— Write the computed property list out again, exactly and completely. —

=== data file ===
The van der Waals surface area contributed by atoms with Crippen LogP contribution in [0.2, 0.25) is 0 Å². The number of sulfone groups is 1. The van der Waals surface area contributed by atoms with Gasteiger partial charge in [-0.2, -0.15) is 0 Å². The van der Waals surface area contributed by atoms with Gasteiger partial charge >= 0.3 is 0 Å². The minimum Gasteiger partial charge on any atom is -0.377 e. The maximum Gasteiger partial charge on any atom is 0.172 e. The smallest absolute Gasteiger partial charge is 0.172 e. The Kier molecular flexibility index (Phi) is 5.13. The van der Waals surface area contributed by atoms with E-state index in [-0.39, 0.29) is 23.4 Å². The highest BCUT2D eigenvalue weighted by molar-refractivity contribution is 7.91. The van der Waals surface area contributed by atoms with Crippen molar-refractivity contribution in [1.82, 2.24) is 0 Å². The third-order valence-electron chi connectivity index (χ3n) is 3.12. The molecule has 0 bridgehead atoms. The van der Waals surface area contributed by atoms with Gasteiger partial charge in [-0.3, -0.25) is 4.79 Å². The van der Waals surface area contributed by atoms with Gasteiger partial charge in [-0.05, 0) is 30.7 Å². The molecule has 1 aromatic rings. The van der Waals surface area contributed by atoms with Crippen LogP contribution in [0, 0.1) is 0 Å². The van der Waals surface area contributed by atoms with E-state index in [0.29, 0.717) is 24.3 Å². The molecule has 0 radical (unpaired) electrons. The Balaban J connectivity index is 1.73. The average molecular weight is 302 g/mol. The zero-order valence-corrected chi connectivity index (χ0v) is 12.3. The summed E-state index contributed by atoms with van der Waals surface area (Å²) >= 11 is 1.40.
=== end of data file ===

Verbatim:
The van der Waals surface area contributed by atoms with Crippen LogP contribution in [0.2, 0.25) is 0 Å². The number of sulfone groups is 1. The van der Waals surface area contributed by atoms with Gasteiger partial charge in [-0.2, -0.15) is 0 Å². The van der Waals surface area contributed by atoms with Gasteiger partial charge >= 0.3 is 0 Å². The minimum Gasteiger partial charge on any atom is -0.377 e. The maximum Gasteiger partial charge on any atom is 0.172 e. The smallest absolute Gasteiger partial charge is 0.172 e. The Kier molecular flexibility index (Phi) is 5.13. The van der Waals surface area contributed by atoms with E-state index in [-0.39, 0.29) is 23.4 Å². The highest BCUT2D eigenvalue weighted by molar-refractivity contribution is 7.91. The van der Waals surface area contributed by atoms with Crippen molar-refractivity contribution in [1.82, 2.24) is 0 Å². The third-order valence-electron chi connectivity index (χ3n) is 3.12. The molecule has 0 bridgehead atoms. The van der Waals surface area contributed by atoms with Gasteiger partial charge in [-0.3, -0.25) is 4.79 Å². The van der Waals surface area contributed by atoms with Gasteiger partial charge in [-0.05, 0) is 30.7 Å². The molecule has 1 aromatic rings. The van der Waals surface area contributed by atoms with Crippen LogP contribution in [0, 0.1) is 0 Å². The van der Waals surface area contributed by atoms with E-state index in [0.29, 0.717) is 24.3 Å². The molecule has 0 radical (unpaired) electrons. The Balaban J connectivity index is 1.73. The average molecular weight is 302 g/mol. The zero-order valence-corrected chi connectivity index (χ0v) is 12.3. The summed E-state index contributed by atoms with van der Waals surface area (Å²) >= 11 is 1.40.